Washington state lawmakers — most of them, anyway — have been patting themselves on the back in recent weeks.
After hastily rushing through an education budget before a June 30 deadline, many House and Senate members returned to their home districts to declare that, after three special sessions, the state finally has a plan to fully pay for the basic education of Washington’s 1.1 million students, as ordered by the state Supreme Court.
Attorneys for the state took up that claim and in recent court filings argued the justices should close the landmark school-funding case known as McCleary. In that 2012 decision, the Supreme Court ruled the state was violating its constitution by failing to pay the full cost of a basic education in Washington.
But the fight over school funding is not yet over.
The plaintiffs in the case, as in the past, say the state still is falling short. And in four “friend of the court” briefs filed late Wednesday, several advocacy groups urged the justices to retain jurisdiction in the McCleary case. Some even called for greater sanctions against the state, which, as of Wednesday, has racked up roughly $80 million in fines.
The groups that filed briefs represent children with special needs, students of color, parents, teachers, civil-rights organizations and school districts. No one filed a brief in support of the state.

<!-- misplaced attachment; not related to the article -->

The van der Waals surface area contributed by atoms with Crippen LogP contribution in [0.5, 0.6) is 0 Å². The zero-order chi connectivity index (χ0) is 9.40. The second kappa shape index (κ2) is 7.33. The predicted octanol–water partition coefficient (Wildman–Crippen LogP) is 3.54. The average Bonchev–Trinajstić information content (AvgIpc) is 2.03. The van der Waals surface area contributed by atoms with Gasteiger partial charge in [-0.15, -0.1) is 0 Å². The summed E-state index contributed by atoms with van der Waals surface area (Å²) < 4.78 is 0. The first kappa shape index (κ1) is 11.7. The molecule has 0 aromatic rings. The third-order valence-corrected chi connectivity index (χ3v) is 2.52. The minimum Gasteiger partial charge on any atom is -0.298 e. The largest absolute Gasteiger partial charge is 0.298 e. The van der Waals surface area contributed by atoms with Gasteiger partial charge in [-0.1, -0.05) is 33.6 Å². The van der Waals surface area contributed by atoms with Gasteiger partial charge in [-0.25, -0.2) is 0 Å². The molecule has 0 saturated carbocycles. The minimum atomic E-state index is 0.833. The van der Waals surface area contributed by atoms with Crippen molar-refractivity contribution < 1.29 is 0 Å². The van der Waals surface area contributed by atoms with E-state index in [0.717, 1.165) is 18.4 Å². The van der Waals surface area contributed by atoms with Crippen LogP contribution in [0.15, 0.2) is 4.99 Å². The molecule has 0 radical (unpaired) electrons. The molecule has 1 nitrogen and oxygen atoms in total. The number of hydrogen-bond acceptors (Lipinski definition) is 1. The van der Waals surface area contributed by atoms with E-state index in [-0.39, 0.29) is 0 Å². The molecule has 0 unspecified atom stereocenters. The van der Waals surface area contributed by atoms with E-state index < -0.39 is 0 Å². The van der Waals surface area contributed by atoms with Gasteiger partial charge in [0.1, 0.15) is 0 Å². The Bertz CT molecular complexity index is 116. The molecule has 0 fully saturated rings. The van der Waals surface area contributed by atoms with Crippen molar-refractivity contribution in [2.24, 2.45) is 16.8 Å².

Here’s a summary of what they all said.
The plaintiffs, including the McCleary and Venema families and a statewide coalition of districts and teachers unions:
In a brief that referenced Martin Luther King Jr., baseball Hall-of-Famer Bill Veeck and parlor magic tricks, an attorney for the plaintiffs, Tom Ahearne, argued the Legislature’s four-year spending plan violates a court-ordered deadline to implement full funding for schools by September 2018.
The brief also suggests lawmakers used fuzzy math and a complicated tax swap to make it seem like they pumped more money into public schools than they actually did. Ahearne raised additional questions about reforms made to teacher pay, gifted and talented education and local property-tax levies.
Ahearne encouraged the justices to give lawmakers an ultimatum: Fully fund public schools by September 2018 — or risk the suspension of hundreds of state tax exemptions.
Best quote: “Plaintiffs appreciate elected politicians’ dilemma. Full compliance with the Washington constitution’s paramount duty mandate is not cheap. Or easy. Or politically expedient. But lawmakers’ full compliance with the law is what’s right.”
The Arc of King County and other advocates of children with disabilities:
In its brief, the Arc group argued the state continues to underfund services for students who qualify for special-education programs, especially thanks to a cap on how many students in each district get extra money for support. The Arc estimated districts lost out on funding for nearly 2,000 students with special needs in the 2016-17 school year because of that cap.
The Arc’s brief also said the Legislature should increase support for students whose disabilities are more expensive to serve. It countered the state’s argument that special education is not part of this case and should be raised in a new lawsuit.
Best quote: The new education budget “exacerbates or creates funding problems while attempting to solve others … the state is intentionally underfunding special education in districts which have the greatest need for special-education funding.”